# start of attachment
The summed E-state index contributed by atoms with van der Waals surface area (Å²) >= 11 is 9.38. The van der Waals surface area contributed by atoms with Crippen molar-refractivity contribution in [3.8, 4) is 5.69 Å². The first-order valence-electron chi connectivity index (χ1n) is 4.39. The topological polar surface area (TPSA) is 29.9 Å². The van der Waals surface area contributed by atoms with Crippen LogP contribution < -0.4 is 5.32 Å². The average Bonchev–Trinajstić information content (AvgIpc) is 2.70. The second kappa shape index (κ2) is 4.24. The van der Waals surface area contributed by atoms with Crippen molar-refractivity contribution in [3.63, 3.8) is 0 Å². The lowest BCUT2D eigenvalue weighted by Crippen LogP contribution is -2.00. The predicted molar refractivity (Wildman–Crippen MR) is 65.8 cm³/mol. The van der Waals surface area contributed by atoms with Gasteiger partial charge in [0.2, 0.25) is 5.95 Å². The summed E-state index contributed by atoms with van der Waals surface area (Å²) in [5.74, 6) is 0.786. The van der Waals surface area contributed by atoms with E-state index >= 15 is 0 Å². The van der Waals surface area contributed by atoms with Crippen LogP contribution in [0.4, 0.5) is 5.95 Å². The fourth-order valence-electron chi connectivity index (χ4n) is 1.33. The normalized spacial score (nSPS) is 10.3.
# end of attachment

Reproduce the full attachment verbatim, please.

The summed E-state index contributed by atoms with van der Waals surface area (Å²) >= 11 is 9.38. The van der Waals surface area contributed by atoms with Crippen molar-refractivity contribution in [3.8, 4) is 5.69 Å². The first-order valence-electron chi connectivity index (χ1n) is 4.39. The topological polar surface area (TPSA) is 29.9 Å². The van der Waals surface area contributed by atoms with Crippen LogP contribution < -0.4 is 5.32 Å². The average Bonchev–Trinajstić information content (AvgIpc) is 2.70. The second kappa shape index (κ2) is 4.24. The van der Waals surface area contributed by atoms with Crippen molar-refractivity contribution in [3.63, 3.8) is 0 Å². The lowest BCUT2D eigenvalue weighted by Crippen LogP contribution is -2.00. The predicted molar refractivity (Wildman–Crippen MR) is 65.8 cm³/mol. The van der Waals surface area contributed by atoms with Gasteiger partial charge in [0.2, 0.25) is 5.95 Å². The summed E-state index contributed by atoms with van der Waals surface area (Å²) in [5.74, 6) is 0.786. The van der Waals surface area contributed by atoms with E-state index >= 15 is 0 Å². The van der Waals surface area contributed by atoms with Crippen LogP contribution in [0.4, 0.5) is 5.95 Å². The fourth-order valence-electron chi connectivity index (χ4n) is 1.33. The normalized spacial score (nSPS) is 10.3.